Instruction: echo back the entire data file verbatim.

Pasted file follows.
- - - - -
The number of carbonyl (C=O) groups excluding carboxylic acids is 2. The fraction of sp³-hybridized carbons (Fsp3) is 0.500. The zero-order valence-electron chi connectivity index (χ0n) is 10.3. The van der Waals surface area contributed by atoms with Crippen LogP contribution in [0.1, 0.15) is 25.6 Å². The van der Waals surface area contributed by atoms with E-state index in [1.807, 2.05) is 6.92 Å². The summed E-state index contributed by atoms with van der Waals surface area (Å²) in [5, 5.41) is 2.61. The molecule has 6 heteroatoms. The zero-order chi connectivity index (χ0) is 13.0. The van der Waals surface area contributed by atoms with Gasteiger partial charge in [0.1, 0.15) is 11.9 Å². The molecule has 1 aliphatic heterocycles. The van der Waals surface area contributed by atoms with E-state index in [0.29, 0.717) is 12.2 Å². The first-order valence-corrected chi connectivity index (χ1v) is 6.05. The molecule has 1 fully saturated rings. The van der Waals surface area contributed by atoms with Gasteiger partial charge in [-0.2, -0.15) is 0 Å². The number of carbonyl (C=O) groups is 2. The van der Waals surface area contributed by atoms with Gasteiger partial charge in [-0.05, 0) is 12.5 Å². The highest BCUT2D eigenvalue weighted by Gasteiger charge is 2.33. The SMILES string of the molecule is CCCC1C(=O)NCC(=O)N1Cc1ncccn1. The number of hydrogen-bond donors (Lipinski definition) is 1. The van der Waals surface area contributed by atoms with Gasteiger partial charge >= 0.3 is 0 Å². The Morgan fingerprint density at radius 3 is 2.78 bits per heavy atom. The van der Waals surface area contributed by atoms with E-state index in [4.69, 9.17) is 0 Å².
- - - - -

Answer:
The number of carbonyl (C=O) groups excluding carboxylic acids is 2. The fraction of sp³-hybridized carbons (Fsp3) is 0.500. The zero-order valence-electron chi connectivity index (χ0n) is 10.3. The van der Waals surface area contributed by atoms with Crippen LogP contribution in [0.1, 0.15) is 25.6 Å². The van der Waals surface area contributed by atoms with E-state index in [1.807, 2.05) is 6.92 Å². The summed E-state index contributed by atoms with van der Waals surface area (Å²) in [5, 5.41) is 2.61. The molecule has 6 heteroatoms. The zero-order chi connectivity index (χ0) is 13.0. The van der Waals surface area contributed by atoms with Gasteiger partial charge in [0.1, 0.15) is 11.9 Å². The molecule has 1 aliphatic heterocycles. The van der Waals surface area contributed by atoms with E-state index in [0.29, 0.717) is 12.2 Å². The first-order valence-corrected chi connectivity index (χ1v) is 6.05. The molecule has 1 fully saturated rings. The van der Waals surface area contributed by atoms with Gasteiger partial charge in [-0.2, -0.15) is 0 Å². The number of carbonyl (C=O) groups is 2. The van der Waals surface area contributed by atoms with Gasteiger partial charge in [-0.05, 0) is 12.5 Å². The highest BCUT2D eigenvalue weighted by Gasteiger charge is 2.33. The SMILES string of the molecule is CCCC1C(=O)NCC(=O)N1Cc1ncccn1. The number of hydrogen-bond donors (Lipinski definition) is 1. The van der Waals surface area contributed by atoms with Gasteiger partial charge >= 0.3 is 0 Å². The Morgan fingerprint density at radius 3 is 2.78 bits per heavy atom. The van der Waals surface area contributed by atoms with E-state index in [4.69, 9.17) is 0 Å².